Diet and Nutrition Q&A by Betty Kovacs
It's great that you tried to change your diet to help lower your cholesterol. While cutting back on red meat can help, there are many other foods that you can cut back on or remove from your diet that will have an even greater impact on your cholesterol.
For anyone with high cholesterol, or more importantly a high LDL, the three things to limit are trans fats, saturated fats and cholesterol. Of these three the most important one to limit, or completely omit, is the trans fats. The sources of trans fats are: commercial baked goods (cake, cookies, crackers, donuts), vegetable shortening, fried foods, some margarines, and anything made with partially hydrogenated oil. The label will tell you if there are any grams of trans fat in the product, but the best thing to do is read the list of ingredients and look for any oil that is hydrogenated. The next thing to cut back on would be foods with high amounts of saturated fat. The sources of saturated fats are: whole milk, cheese, ice cream, butter, lard, meats, creams, palm, palm kernel and coconut oils. The final thing to limit is your intake of foods with cholesterol in them. Cholesterol is found only in animal products so if anything that you eat or drink that comes from something that walks, swims or flies will have cholesterol in it. This means that you find cholesterol in meats, fish, poultry, egg yolks, organ meats and dairy foods, not in chips and cookies. It's important to remember that the cholesterol in food is not the biggest problem for elevated blood cholesterol in humans. The trans fats and saturated fats have a greater impact on raising our blood cholesterol level than cholesterol from food does so be sure to read your food labels carefully to check for the trans and saturated fat.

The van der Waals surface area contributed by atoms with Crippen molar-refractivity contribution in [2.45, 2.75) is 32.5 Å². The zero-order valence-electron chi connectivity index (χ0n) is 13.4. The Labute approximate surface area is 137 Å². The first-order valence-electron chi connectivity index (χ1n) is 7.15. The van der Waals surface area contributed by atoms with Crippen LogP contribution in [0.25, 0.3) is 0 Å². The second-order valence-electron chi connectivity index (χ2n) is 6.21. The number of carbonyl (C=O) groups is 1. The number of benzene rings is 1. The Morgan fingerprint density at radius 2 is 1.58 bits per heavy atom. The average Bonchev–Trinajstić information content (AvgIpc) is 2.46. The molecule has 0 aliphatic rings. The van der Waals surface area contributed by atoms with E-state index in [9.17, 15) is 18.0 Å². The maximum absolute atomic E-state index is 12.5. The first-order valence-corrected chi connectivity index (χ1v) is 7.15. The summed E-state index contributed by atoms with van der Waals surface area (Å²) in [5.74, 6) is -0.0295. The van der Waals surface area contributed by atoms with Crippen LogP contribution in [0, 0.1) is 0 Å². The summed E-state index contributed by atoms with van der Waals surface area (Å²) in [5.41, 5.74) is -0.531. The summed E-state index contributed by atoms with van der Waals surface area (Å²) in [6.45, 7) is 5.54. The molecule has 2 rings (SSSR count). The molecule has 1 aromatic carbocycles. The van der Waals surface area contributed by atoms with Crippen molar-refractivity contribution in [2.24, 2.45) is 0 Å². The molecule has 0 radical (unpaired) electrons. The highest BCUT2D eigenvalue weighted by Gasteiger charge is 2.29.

The most well known nutrient that has been show to help lower blood cholesterol is soluble fiber. Foods that are high in soluble fiber are: oats, oatmeal, barley, beans, peas, barley, strawberries, apple pulp, rice bran and citrus fruits. You can also add walnuts and almonds to your diet to help lower your cholesterol but remember that they have a lot of calories in a small amount so be sure to set limits on how many you have. There is also some evidence that plant sterols and stanols are also able to assist with lowering cholesterol. You can find them in most grains, vegetables, fruits, beans, nuts, and in foods that have had them added to them (cereals, orange juice, and margarines like Benecol). There are some people who may not be able to lower their cholesterol through diet and activity alone so it's important to work with your physician as you make the changes to your diet to determine if medication is necessary.
Thank you for your question.
Last Editorial Review: 12/28/2006